The excellent 2011 Advent of Raku post Meta-programming: what, why and how provides a few clear examples of using EXPORTHOW to create a declarator that acts like class. Here's the first:

my class SingleInheritanceClassHOW
    is Metamodel::ClassHOW
    method add_parent(Mu $obj, Mu $parent) {
        if +self.parents($obj, :local) > 0 {
            die "Multiple inheritance is forbidden!";
my module EXPORTHOW { }
EXPORTHOW.WHO.<class> = SingleInheritanceClassHOW;

Is there a way to do something similar for a declarator that acts like sub (that is, that allows the use to supply a signature and block, rather than allowing the user to supply attributes and methods)? The metaclass of a Sub is ClassHOW, so it seems that something similar should be possible, but I'm not seeing a way to do so.

1 Answer 1


The EXPORTHOW mechanism is only for overriding the metaclass that will be used for package declarators, with the slight extension that EXPORTHOW::DECLARE also performs a grammar tweak that introduces a new package declarator.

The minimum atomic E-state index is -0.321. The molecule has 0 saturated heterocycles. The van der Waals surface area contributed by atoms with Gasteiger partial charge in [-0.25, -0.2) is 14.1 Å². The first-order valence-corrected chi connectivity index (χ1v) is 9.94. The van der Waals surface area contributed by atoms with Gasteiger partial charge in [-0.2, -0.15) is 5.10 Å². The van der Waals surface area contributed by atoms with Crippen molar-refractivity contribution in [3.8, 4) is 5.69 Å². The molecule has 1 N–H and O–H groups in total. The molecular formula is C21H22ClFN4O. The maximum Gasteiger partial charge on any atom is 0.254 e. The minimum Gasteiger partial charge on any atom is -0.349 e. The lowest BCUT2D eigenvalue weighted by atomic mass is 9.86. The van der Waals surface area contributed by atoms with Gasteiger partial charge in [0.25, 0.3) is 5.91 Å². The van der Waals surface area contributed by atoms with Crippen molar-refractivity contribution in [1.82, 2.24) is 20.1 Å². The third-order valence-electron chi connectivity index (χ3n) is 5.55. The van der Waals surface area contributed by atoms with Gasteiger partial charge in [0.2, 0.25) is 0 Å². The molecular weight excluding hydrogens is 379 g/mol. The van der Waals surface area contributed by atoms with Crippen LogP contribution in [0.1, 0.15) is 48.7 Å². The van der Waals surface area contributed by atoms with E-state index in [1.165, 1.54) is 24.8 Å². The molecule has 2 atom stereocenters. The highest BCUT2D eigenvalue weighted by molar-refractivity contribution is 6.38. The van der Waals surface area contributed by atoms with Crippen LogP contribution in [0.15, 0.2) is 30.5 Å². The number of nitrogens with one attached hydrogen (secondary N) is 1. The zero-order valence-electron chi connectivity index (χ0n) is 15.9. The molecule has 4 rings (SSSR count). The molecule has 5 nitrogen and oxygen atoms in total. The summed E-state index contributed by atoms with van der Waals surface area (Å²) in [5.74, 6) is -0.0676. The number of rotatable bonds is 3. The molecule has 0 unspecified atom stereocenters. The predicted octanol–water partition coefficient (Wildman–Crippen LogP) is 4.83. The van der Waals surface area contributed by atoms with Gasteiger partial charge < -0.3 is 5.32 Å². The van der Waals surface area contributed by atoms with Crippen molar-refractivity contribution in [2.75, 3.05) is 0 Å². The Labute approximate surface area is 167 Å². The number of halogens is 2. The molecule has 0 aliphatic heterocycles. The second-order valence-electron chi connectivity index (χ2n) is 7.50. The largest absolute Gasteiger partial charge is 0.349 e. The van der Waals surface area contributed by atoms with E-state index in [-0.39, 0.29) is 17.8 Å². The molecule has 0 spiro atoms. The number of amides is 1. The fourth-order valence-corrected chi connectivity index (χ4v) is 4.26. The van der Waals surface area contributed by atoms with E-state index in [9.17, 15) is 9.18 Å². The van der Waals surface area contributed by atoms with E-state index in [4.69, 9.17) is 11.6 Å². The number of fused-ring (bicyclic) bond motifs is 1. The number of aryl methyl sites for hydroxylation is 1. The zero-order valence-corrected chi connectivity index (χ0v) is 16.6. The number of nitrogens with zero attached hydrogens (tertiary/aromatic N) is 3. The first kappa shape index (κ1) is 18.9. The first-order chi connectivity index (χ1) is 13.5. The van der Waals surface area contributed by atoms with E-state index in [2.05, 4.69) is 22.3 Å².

While one can call .HOW on a Sub, the result does not relate to the subroutine itself, but rather the metaclass of the Sub type, of which a subroutine is an instance.

Really, EXPORTHOW is an "easy things easy" mechanism (to the degree it's fair to call anything relating to meta-programming easy!) It was also a straightforward thing to provide: the parsing of package declarations was already extremely regular, and the compiler already maintained a mapping table from package keyword to metaclass, so providing a way for a module to replace entries in that table (or add new ones for DECLARE) was barely a few hours of compiler hackery.

Routines are vastly less regular, even if that's only somewhat apparent syntactically. While packages pretty much parse the keyword (class, role, grammar, etc.) and what follows is the very same syntax and semantics for all of them (modulo roles permitting a signature), there are separate parse rules and semantics behind each of sub, method, macro, and rule. Their interaction with the overall compilation process is also rather more involved. The ongoing RakuAST effort is bringing a bit more order to that chaos, and ultimately - when coupled with slangs - will offer a way to introduce new sub-like constructs, as well as to give them semantics.

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